This project will put an end to hopes of Delhi for the ‘return’ of the Pakistani part of Kashmir, which is often denoted in India now with the meaningful acronym PoK (Pakistan-occupied Kashmir). This corridor will pass through Pakistani Kashmir and, of course, will (if necessary) be defended with the whole Chinese power.
Secondly, the same experts formulated questions in connection with the following stop on the current tour of Modi, Mongolia, which holds a special position as ‘sandwich filling’ pressed between China and Russia.
Whereby, in spite of the attempts by the leadership of Mongolia to implement a strategy to search for a ‘third neighbor’, de facto it now comes under the growing influence of China, at least, in the economic sphere. The US is trying to counteract this trend by developing a variety of relations with Mongolia, but mainly in the field of security.
Despite the public official declarations of mutual respect for territorial integrity, in the ‘subcortex’ of a certain part of the Chinese elite the memory is kept of some circumstances of gaining independence by the present Mongolia, which happened during the period of (the next) Chinese unrest accompanied with the Xinhai Revolution of 1911-1912.
Whatever the case may be, China cannot help but be suspicious of any ‘extraneous’ activity in Mongolia. Especially on the part of one of the leading Asian powers, which is likely a political rival.
Given that the prospects, significant for India, for the development of economic relations with Mongolia – the ‘sandwich’ are hardly visible. According to some Indian experts, the visit of Narendra Modi to Ulan Bator was an attempt to answer the Chinese strategy of political strengthening in the peripheral direction of India.
The purpose of concluding 14 intergovernmental agreements and granting a loan of $1 billion to Mongolia was likely in specifying Indian political presence in one of the countries peripheral to China.
Thus, Narendra Modi fulfills his own promise to step up the ‘Look East Policy’ declared by Delhi long ago. It is noteworthy that lately the same ‘policy’ has been referred to as the ‘Act East Policy’.
Another such object of the regional ‘Great Game’ is South Korea – the endpoint of the East Asian tour of Modi. Each of the three other leading players in the Asia-Pacific region (the United States, China and Japan) has its own ‘views’ on the Republic of Korea (RoK).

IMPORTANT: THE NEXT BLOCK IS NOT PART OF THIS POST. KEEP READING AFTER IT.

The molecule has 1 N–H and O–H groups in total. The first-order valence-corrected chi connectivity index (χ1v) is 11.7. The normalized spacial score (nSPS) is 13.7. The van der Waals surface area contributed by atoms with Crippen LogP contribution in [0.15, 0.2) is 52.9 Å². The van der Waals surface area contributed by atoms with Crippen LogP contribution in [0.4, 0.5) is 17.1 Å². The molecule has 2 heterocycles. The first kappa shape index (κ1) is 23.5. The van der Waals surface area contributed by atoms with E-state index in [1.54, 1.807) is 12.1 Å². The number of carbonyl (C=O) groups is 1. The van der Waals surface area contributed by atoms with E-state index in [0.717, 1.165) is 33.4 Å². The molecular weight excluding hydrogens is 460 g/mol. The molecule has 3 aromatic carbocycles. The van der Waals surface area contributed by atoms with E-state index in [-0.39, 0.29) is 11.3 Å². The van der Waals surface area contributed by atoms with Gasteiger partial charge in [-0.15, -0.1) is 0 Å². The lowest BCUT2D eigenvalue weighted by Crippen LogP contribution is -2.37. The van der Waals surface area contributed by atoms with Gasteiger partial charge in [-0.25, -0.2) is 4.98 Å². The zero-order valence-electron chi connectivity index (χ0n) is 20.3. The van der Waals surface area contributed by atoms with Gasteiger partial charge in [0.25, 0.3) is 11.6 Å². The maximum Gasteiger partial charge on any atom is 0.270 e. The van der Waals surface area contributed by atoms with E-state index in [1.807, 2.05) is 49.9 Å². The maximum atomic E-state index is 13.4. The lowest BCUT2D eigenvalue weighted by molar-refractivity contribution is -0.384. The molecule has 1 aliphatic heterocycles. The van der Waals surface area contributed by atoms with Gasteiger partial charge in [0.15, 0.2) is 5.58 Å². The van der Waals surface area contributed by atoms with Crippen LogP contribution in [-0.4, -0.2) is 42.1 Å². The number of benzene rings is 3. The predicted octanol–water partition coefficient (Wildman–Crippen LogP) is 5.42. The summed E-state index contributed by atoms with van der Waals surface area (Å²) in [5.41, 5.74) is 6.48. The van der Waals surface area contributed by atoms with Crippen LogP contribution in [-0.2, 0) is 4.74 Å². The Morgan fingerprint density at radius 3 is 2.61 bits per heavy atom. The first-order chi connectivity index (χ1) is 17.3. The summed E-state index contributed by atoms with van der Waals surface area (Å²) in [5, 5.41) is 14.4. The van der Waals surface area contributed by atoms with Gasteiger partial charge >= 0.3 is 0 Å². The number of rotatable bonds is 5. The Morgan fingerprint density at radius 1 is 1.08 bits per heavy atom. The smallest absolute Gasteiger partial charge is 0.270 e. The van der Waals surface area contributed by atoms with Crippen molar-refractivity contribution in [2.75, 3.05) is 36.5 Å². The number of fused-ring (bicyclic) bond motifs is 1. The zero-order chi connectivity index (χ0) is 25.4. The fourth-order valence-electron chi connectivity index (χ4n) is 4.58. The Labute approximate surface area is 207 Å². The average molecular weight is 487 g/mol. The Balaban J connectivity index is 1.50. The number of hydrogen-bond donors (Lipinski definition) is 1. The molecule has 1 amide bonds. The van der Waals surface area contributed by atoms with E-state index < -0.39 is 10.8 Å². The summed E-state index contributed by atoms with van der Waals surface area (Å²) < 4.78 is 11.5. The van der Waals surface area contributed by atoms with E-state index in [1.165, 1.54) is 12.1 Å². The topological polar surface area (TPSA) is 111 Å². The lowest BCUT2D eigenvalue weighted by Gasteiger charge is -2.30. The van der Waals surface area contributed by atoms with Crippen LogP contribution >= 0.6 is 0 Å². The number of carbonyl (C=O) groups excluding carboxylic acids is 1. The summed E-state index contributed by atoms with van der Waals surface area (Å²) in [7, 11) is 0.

In particular, Washington leaves no hope for the realization of the long-standing project to build a tripartite military-political union with the US, Japan, and the RoK. This goal was stated in the ‘Shared Vision’ – the final document adopted during the last visit of S. Abe to the US. China, of course, seeks to block the achievement of this goal by developing its own relations with South Korea.
As for India, the economic component of the visit of its Prime Minister to South Korea is clear. Unlike Mongolia, this country is one of the leading economies in the region and occupies an important place in Indian economic relations with other countries. The volume of bilateral trade stands at $16 billion, branches of 300 South Korean companies provide jobs for 40 thousand Indians.
The result of the visit of Modi to Seoul was the conclusion of seven new intergovernmental agreements, as well as promotion of bilateral relations to a strategic partnership.
Following Japan, South Korea becomes the second country with which India will hold regular meetings of Ministers of Foreign Affairs and Defense. This is a serious signal to designation of Indian strategic presence in East Asia.
In general, the East Asian tour of the Indian Prime Minister did not eliminate the uncertainty in answering a number of important questions. We can only say with sufficient confidence that the nature of Indian further participation in the regional ‘Big Game’ will be substantially determined by development of Sino-Indian relations.
Vladimir Terekhov, expert on the Asia-Pacific region, specially for the online magazine “New Eastern Outlook”.